The theme of week 3’s readings and activities was “Being Human”, through which we explored ideas of what separates the technological from the human, culminating in the question of whether we could actually be living in a “post-human” world.
Two of the week’s readings relate the theme of being human to education: Kolowich, S (2010) The Human Element.( Inside Higher Ed)
and Monke, L (2004) The Human Touch, (EducationNext ). According to the course materials, Kolowich (2010) “make[s] a case for the inclusion of more video and audio in online teaching, in order to increase the sense of presence and ‘human-touch’ for distance learners”, and we are also met with the following questions: “If we accept that ‘humanity’ is an ambiguous category at best, where does that leave claims like the ones made here for ‘the human element’ as a touchstone for good course design? And why are video and audio constructed here as being ‘more human’ than, for example, text?”
I think that these more abstract, philosophical questionings on the elements of on-line course design obscure the most pressing question: can learning actually happen without these human elements? Especially in the learning of foreign languages, it seems the inclusion human elements–video, audio, and other interactive technologies–are not just being included because as anachronistic vestiges of a pre-internet, more “human” style of education, but because foreign languages cannot be acquired without them.
Television as the “fourth wall”
As television came to occupy the ubiquitous place it does in North American society, sociolinguists asked why, given that people in all corners of North America ( for example) are watching the same programming, does dialectological variation still exist? In other words, both children and adults spend hours upon hours listening to the same news presenters, kids’ TV characters, and dramatic actors speaking (and most of the time in the same standard West Coast dialect), and yet we all continue to speak in our own regional dialects.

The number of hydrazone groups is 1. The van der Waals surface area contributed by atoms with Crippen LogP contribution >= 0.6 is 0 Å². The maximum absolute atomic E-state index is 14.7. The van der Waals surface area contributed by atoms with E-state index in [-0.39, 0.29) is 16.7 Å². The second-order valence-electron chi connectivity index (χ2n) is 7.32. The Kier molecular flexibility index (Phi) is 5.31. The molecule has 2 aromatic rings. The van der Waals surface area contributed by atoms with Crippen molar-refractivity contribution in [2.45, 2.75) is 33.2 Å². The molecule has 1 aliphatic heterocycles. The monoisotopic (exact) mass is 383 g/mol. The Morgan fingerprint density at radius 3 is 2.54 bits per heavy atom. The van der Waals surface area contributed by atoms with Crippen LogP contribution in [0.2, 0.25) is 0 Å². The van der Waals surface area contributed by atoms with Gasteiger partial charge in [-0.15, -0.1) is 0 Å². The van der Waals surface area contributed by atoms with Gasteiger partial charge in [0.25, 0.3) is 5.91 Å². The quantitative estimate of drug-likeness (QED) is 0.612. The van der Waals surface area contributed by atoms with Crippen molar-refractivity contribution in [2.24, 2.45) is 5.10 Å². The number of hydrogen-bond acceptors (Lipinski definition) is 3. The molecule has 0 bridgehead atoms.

The long prevailing view of sociolinguists is that while TV can shape your attitude toward different dialects, it won’t actually change the phonological or phonetic features of your speech because of the lack of interaction with the speaker. (Routledge Companion to Sociolinguistics, 2006) You may her someone speaking in a certain way, but you don’t respond or interact with that person, so you will not take on their speech features.
Interaction in SLA
In terms of SLA (second language acquisition) research in particular, the necessity of not only input of, but output of and interaction with the target language exists in the (otherwise wildly divergent )behaviourist, cognitive, and sociocultural theories of SLA. You can’t learn a language by just reading it or hearing it: you have to produce it, write it, and interact with others using that language.
So arguments of the “humanness” of texts versus video, audio, Skype, chats, forums, etc. is beside the point. Without some sort of output and interaction on behalf of the second-language learner, no language learning is going to occur at all. This being said, research on the details of that interaction, its form and quantity, and the quantifiable learning outcomes it may lead to are far from conclusive: here is a review of the research from 2003, (and more recent reviews are sure to exist.) But the bottom line for language teachers working solely or in part with technology and e-learning is that interaction is unquestionable.